How is the call to action looking? Do you need my help?

Let me know your thoughts!

Light thoughts: A B2B Web Presence

A B2B web presence should be at least a collection of: targeted, integrated, interlinked, ongoing interactions.
For a B2B Consultancy to stand out from the masses and warrant a premium price, the company must stand out. Be it for: knowing the most, offering the best service, consistency, innovation or quality. And their Online presence should express this, be it at a corporate level, or extended to that of its associates, alumni and fans.
The tools are there – PDF thought pieces, ebooks, quick email updates, in depth analytic material or tools, insights into current market developments, events, forums, networking groups, surveys and web-casts. The hard part being creating themes and learning paths to take your clients down – something that engages the client and links to their interactions with their account manager/consultant. Something that rings home with their current issues and the wins they’re after.
A plan might roll out something like this.
  1. Marketing translates and polishes great though pieces into quick to market, well thought out, easy to digest (and share) nuggets.
  2. Events are booked to discuss the emerging themes.
  3. LinkedIn groups form post event, and webcasts or one to ones are booked for further dissection.
  4. Collections of nuggets are turned into publications for distribution and sent with Deep Insights to clients to devour offline.
  5. A full record is kept of client interactions preferences, consulting, thought pieces received and the events they have attended – even what they browse, how much they read and what’s their favourite topic.
  6. Marketing augments client engagement and supports Account Managers with “your clients may like this – please forward or add them to our distribution”.
  7. Possibly networks of clients and consultants form, discussing relevant themes, formulating areas of interest and shaping a companies offerings.

And harking from my Rework chapter today (37 signals)  – Who knows, the company may even start to think like a famous chef, and publish their best recipes for all – knowing that even if a competitor tires to do what they do –  only they know how to really mix the ingredients.

Posted via email from nickwallen’s posterous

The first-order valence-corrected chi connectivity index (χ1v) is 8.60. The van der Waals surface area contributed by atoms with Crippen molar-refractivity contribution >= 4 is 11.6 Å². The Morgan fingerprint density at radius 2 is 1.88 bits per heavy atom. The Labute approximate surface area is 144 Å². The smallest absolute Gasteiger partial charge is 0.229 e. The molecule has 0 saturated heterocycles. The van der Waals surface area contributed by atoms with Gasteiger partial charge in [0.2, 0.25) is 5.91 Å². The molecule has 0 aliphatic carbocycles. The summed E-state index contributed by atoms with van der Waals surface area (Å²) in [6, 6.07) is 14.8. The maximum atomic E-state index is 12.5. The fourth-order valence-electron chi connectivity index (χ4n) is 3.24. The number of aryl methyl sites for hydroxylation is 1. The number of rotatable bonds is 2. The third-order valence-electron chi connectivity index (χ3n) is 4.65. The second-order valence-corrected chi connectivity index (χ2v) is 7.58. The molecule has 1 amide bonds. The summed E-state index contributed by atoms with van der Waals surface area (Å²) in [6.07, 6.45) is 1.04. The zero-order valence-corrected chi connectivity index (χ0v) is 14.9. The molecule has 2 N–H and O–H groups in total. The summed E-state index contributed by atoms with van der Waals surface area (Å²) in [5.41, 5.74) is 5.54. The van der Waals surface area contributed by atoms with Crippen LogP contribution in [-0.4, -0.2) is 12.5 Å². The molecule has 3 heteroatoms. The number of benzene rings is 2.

Antony Mayfield – Some great notes on Monitoring Social Media

This is a really great slide deck from Antony Mayfield who presented yesterday at the CIM Financial Services Event: Social networking in financial services
I’m hoping his slide deck from last night will be up soon on slideshare, but check out the below in the meantime.
I’m particular fond of slide 12 – perfect layout of a Social Engagement Framework –  Principles, platforms and processes!

Monitoring Social Media 09 – #msm09 – After Brands I Crossing

Temple Grandin TED video: What the world needs now is different types of brains

Temple Grandin

Temple is giving us hope. Great insight into the Autistic mind and thinking differently/creatively.

“I get excited doing things that make real changes in the real word, we need more of this and a lot let just thinking about abstract theory”.

Collaboration of designers and suppliers

I was inspired this morning buy the though that @chrisbrogan was in my time zone (attending a conference in Paris) and that maybe a 30 second tweet up with him would “inspire me for life”. Too slow in figuring an angle and commitments to work meetings meant I missed my window.

Thinking of his Trust agents and tribes throughout the day I got a boost when @dbasulto posted a great post on @archdaily http://bit.ly/4T4vDk

Leveraging networks to collaborate

The post is a great piece of theory any budding entrepreneur should action on.

It’s the kind of thing I think all Designers in New Zealand could do and the UK/developed markets too. For too long we have tried to compete on mass production, doing everything, outsourcing nothing for quality control fears – something we just can’t do with the BRIC nations growing so fast.

Smaller firms or even single entrepreneurs, pairing up with others that have the skills they need to produce great work.

Experts in each area: market, design and produce something fantastic.

There’s even spots to outsource the whole business logistics, accounting and legality side as well.